When to forgive, and what to do in the meanwhile

The debate often arises: can i just forgive someone, or do they need to repent and ask for forgiveness? I believe the Bible is clear on this very thing: one must forgive when someone repents, and repentance (on their part) is the necessary condition (though not meritorious) for forgiveness. The best illustration is this: God forgives sinners WHEN they repent and believe.

Even more helpful than what I could write is this excerpt from a great pastor of a previous generation, John Angell James:

From “Forgiveness of Injuries” by John Angell James
2. Are we to forgive a person—if he will not confess his fault?
Forgiveness has various degrees, and in the fullest and most complete sense of the term it is not required of us, until confession is made. God does not forgive us unless we acknowledge our sins. “If we say we have no sin, we deceive ourselves, and the truth is not in us. If we confess our sins, he is faithful and just to forgive us our sins, and to cleanse us from all unrighteousness.” Christ makes the duty of forgiveness dependent upon the repentance of the offender. “If your brother sins, rebuke him, and if he repents, forgive him. And if he sins against you seven times in a day, and comes back to you seven times, saying, ‘I repent,’ you must forgive him.”

But still there are certain duties to be performed towards him even in this obdurate and unrelenting state of mind. We should in the exercise of meekness and gentleness endeavor to convince him of his wrong-doing in the manner laid down in the former essay. We are not, on discovering his impenitence and obduracy, at once to turn away from him in anger and disgust, and leave him to himself, and thus allow sin to lie upon him. And even after all suitable expostulations have been used, and he still remains stubbornly bent upon making no concession, we are not to allow ourselves to cherish enmity and malice towards him; we must harbor no ill-will towards him; we must pray for him—and be willing to do any good to him.
Kindness shown to an impenitent offender, in a way that will not seem to connive at his sin, or encourage a repetition of it—may melt his hard heart. This is what the apostle calls heaping coals of fire on his head, and by the agony of a guilty conscience, rendered more susceptible by your [kindness], melting down the cold, hard substance of his iron heart.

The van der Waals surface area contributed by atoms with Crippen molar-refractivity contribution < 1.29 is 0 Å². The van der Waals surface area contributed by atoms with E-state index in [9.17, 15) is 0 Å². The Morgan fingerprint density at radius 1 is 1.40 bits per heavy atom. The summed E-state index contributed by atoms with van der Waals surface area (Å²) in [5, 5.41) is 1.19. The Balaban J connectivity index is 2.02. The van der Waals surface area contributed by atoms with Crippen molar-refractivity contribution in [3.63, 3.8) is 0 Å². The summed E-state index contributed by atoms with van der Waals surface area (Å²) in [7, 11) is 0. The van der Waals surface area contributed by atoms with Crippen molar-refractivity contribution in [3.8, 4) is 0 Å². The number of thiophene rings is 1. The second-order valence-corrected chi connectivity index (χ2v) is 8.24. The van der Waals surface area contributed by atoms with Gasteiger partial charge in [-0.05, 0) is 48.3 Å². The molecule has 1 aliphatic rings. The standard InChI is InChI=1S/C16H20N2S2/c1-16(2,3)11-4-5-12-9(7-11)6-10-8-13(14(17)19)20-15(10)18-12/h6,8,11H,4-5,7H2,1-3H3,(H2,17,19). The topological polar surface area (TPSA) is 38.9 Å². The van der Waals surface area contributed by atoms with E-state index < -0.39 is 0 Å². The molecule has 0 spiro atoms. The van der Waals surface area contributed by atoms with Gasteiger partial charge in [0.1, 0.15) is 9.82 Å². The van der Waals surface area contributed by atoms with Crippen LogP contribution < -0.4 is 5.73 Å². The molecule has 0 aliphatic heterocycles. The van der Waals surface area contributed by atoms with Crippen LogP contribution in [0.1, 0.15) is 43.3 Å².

Here we act like God, who though he does not receive impenitent offenders to his favor, or bestow upon them the blessings of his children, still continues to them many providential comforts. And for what purpose? The apostle declares this, when he says, “Or do you despise the riches of His kindness, restraint, and patience—not recognizing that God’s kindness is intended to lead you to repentance?” This is extraordinarily beautiful—the goodness of God, instead of turning its back upon the unrepenting sinner and retiring from him in wrath and disgust, turns towards him its lovely countenance, and even takes hold of his hand to lead him to repentance.

Here is our pattern. We cannot receive the offender to our favor until he has confessed his fault; but we can be kind to him, and like our Heavenly Father take him by the hand and lead him to a better state of mind. He is not even in his sullen obduracy, to be an object of our hatred and revenge.

(the whole thing is found here at the Grace Gems website)

Thanks to my fellow elder, Jonathan, for finding this gem!

7 thoughts on “When to forgive, and what to do in the meanwhile

  1. Luk 11:4 And forgive us our sins; for we also forgive
    *every one* that is indebted to us*.
    And lead us not into temptation; but deliver us from evil.

    Mat 6:15 But if ye forgive not men their trespasses, neither will your Father forgive your trespasses.


  2. Dear “URS”
    I am glad for the input, but wonder if you are not missing the primary point of the post (and, I believe, the Scriptures): forgiveness in a relationship is extended when repentance is expressed. Certainly you are not saying that ALL men are forgiven by God because Christ died for sinners? Hopefully you are not overlooking the heart of the message of Jesus: REPENT and believe the good news? Indeed, God’s forgiveness of us is a model and a mandate for us to BE forgiving to others — but the model requires repentance from the offender. To ignore that is to promote cheap grace. pdb


  3. Cheap grace is the phrase coined by WWII pastor Detriech Bonhoffer. A quick statement from WIKIPEDIA will suffice = In Bonhoeffer’s words: “cheap grace is the preaching of forgiveness without requiring repentance, baptism without church discipline. Communion without confession. Cheap grace is grace without discipleship, grace without the cross, grace without Jesus Christ.” Or, to put it even more clearly, it is to hear the gospel preached as follows: “Of course you have sinned, but now everything is forgiven, so you can stay as you are and enjoy the consolations of forgiveness.” The main defect of such a proclamation is that it contains no demand for discipleship. [for once WIKI gets it right] And pdb is me, pastor dave bissett


Leave a Reply

Fill in your details below or click an icon to log in:

WordPress.com Logo

You are commenting using your WordPress.com account. Log Out /  Change )

Twitter picture

You are commenting using your Twitter account. Log Out /  Change )

Facebook photo

You are commenting using your Facebook account. Log Out /  Change )

Connecting to %s